Preparing your child for Summer Camp

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Ready For Summer Camp

Cue all the scenes from The Parent Trap and Troop Beverly Hills! Roasting marshmallows, sleeping under the stars, getting out on the lake for your first time in a canoe.  For our kids, summer camp has been a great tool in the long process of helping them become more independent problem solvers and people.  There is a lot to think about with summer camp. The deadlines, paperwork, tuition, and packing can be overwhelming. Don’t forget that in addition to all these physical things, there may be some other ways to help prepare your child for summer camp.

 As excited as I have been to send our children to camp it can certainly be overwhelming. The camp our daughter attended did a fabulous job of not only giving us a packing list of ALL THE THINGS she would need for camp, but also offered other practical and social/ emotional ways to help her (and us) prepare for a successful camp experience.  

Ready for Summer Camp
  1. Practical life skill preparation: Skills such as doing their own hair (a simple pony tail or braid is perfect), making their own plate/cutting food, making their bed, addressing envelopes and sending letters can go a long way.  One of my favorite parenting coaches/ counselors Sissy Goff talks a lot about giving kids responsibility for these daily tasks at a young age. She encourage to have kids do the age appropriate tasks to build confidence with competence. So many times I get in the habit of doing things for my kids that they are perfectly capable of doing themselves. This is a great time evaluate this make it a positive change in the context of camp preparation. 
  2. Social skills: Introducing yourself to new people is a great place to start. Modeling or role playing this with your child is an excellent way to practice. It also helps to have a few “go to” things to say in to start a conversation. Some ideas might be “Do you play any sports of have other hobbies?” “What are you most looking forward to about camp?”  It is also a good idea to talk to your child about what to do in the event that a need or concern arises. Even in the safest and most well runs camps things can come up. It can be something concrete like forgetting a needed item or a concern about a food allergy. Some things are harder to find words for like unkind comment from another camper. One of these issues may come up at some point. Brainstorm with your child who a safe adult would be to talk to about their concerns.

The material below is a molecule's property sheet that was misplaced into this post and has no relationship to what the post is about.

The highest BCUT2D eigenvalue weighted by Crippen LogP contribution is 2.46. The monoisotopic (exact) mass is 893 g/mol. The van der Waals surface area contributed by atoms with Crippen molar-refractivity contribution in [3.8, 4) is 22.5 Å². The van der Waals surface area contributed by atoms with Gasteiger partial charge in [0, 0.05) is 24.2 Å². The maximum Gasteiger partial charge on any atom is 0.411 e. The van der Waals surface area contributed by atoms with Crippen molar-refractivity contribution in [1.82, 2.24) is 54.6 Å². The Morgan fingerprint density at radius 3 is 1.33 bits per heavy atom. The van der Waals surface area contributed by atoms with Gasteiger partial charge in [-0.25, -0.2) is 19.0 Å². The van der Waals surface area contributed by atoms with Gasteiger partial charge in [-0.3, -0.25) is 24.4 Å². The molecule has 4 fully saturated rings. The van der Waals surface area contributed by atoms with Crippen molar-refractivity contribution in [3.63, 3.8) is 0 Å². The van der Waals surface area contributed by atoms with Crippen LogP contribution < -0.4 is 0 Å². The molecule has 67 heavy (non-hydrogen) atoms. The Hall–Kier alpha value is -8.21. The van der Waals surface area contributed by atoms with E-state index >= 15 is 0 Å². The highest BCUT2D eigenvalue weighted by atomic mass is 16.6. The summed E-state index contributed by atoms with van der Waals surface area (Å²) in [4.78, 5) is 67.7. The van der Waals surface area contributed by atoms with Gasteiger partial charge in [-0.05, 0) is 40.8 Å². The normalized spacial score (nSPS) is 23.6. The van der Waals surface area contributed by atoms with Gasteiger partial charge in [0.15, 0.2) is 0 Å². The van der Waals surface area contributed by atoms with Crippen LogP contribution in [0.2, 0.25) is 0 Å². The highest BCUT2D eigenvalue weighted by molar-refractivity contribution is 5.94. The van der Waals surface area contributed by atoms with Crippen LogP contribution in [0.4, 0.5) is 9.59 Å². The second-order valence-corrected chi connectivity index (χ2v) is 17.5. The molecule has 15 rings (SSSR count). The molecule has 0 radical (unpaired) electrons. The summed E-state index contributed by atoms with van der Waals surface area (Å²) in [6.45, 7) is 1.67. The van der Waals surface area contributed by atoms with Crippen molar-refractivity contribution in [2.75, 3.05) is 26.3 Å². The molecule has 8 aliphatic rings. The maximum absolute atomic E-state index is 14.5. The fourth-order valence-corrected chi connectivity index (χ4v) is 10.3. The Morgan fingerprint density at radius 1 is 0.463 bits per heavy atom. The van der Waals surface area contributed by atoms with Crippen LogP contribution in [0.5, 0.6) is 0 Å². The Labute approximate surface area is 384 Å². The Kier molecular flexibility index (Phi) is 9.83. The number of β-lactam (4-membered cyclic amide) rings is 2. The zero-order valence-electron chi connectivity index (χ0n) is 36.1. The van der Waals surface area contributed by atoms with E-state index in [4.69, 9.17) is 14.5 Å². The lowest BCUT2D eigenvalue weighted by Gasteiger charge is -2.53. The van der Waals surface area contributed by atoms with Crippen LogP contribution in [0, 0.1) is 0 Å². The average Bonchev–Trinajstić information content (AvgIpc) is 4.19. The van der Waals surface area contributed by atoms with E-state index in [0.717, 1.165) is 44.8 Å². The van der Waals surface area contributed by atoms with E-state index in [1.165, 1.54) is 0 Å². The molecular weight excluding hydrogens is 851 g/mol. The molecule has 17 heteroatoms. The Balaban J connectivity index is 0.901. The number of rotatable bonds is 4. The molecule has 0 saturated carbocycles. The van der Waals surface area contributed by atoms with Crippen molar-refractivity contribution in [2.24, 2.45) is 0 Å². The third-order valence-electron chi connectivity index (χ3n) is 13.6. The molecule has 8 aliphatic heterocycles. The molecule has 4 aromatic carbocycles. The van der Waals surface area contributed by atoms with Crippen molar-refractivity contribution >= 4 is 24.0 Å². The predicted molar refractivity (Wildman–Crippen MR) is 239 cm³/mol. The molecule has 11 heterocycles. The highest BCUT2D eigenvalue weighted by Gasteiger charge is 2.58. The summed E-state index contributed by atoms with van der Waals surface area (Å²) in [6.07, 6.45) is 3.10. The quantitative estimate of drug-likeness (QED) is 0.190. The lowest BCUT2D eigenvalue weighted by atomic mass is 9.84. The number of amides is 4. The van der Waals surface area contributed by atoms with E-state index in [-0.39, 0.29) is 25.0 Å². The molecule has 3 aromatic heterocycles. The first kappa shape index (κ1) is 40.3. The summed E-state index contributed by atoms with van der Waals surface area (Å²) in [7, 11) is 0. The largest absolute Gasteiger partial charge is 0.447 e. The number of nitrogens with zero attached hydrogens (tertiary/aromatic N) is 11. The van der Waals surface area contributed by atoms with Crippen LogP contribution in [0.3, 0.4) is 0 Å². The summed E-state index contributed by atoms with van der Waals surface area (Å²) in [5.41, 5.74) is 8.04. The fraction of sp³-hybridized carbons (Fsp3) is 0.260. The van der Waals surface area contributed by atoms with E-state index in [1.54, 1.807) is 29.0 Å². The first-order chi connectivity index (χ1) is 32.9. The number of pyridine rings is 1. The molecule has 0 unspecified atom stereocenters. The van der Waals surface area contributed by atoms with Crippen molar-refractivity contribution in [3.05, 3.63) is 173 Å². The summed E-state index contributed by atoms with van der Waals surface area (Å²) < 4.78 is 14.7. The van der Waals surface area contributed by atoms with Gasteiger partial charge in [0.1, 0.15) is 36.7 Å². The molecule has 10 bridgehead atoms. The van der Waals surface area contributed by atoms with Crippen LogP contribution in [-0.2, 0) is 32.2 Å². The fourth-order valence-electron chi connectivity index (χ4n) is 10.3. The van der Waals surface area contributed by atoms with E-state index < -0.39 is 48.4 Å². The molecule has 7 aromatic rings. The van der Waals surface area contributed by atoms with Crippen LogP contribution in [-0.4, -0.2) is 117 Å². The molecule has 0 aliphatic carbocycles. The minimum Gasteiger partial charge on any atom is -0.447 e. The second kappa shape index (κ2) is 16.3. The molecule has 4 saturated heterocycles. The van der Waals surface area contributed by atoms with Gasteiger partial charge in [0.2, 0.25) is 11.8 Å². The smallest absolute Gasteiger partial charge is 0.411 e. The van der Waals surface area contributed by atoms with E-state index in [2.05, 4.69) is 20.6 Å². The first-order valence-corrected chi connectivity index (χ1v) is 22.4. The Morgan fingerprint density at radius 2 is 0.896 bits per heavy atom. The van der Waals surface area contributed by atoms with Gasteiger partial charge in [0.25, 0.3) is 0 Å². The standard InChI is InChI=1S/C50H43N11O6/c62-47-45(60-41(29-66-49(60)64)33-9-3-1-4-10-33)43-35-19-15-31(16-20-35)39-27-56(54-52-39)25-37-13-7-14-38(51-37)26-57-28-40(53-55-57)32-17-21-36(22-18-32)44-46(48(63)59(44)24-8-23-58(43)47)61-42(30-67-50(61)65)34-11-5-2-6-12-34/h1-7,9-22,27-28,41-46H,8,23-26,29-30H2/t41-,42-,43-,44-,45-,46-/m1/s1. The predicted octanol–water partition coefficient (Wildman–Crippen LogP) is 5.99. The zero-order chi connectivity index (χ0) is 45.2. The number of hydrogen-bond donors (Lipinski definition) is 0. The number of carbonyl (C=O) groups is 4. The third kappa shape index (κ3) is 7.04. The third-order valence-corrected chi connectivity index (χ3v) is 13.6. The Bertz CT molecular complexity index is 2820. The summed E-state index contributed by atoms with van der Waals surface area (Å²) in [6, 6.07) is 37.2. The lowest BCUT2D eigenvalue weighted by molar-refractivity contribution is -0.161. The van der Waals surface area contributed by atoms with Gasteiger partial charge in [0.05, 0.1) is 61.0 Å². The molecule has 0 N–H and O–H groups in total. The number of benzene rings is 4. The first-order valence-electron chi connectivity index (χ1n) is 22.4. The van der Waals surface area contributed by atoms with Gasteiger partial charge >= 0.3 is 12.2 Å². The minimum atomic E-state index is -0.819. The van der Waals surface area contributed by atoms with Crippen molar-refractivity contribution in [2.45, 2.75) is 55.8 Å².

3. Resting: Most camps have some sort of rest period during the day. Your camper will need to keep themself quietly entertained/ regulated during this time. Popular activities include reading (try a books swap with another camper) drawing/coloring, or making friendship bracelets. I know some older girls that love crossword puzzles or mini needlepoint kits. Several boys take baseball cards to organize or trade, do paint by sticker workbooks, or small Lego kits. With all the new data about the negative effects of social media on children learning to have some down time away from a screen is certainly a valuable skill!
  4. Homesickness. This will affect will affect children differently, but most children have some degree of homesickness.  If your child has never spent the night away from home it consider possibly spending the night with a trusted grandparent or very close friend. Even attending some day long camps where they are managing their own belongings/ food/ choices all day is a great start. If your child seems to be ready for camp it is still helpful to talk to them about homesickness. Giving language to this topic is good place to start. “A lot of kids a camp may feel lonely, sad, or miss their family or friends at some point while they are at camp. This is called homesickness and is a normal part of the camp experience.” Every kid and many counselors and other staff too will miss their own home and family during their time at camp. Next, create a plan. “If you feel homesick, let’s think about what you can do.” Have them write down 3 things they could do when they feel homesick.   Telling a counselor or a friend they knew prior to camp or an older buddy camper are all great places to start.  Reading or writing a letter from home is another great option. 
  5. Get excited about the classes they will take, activities they will do and new friends they will meet.  If you know anyone else going to camp take time to foster those relationships prior to camp. Even writing letters or talking on FaceTime with current or future camp friends can be helpful. It is also very normal for moms and dads to have a lot of emotions especially worry or sadness about their child going to camp.  Take the time you need as a parent to journal, pray about and find peace about your child going to camp. They will likely pick up on your cues. 

Don’t for get to check out Packing for Camp

Check out more thoughts about summer camp from our favorite counselors Sissy Goff!

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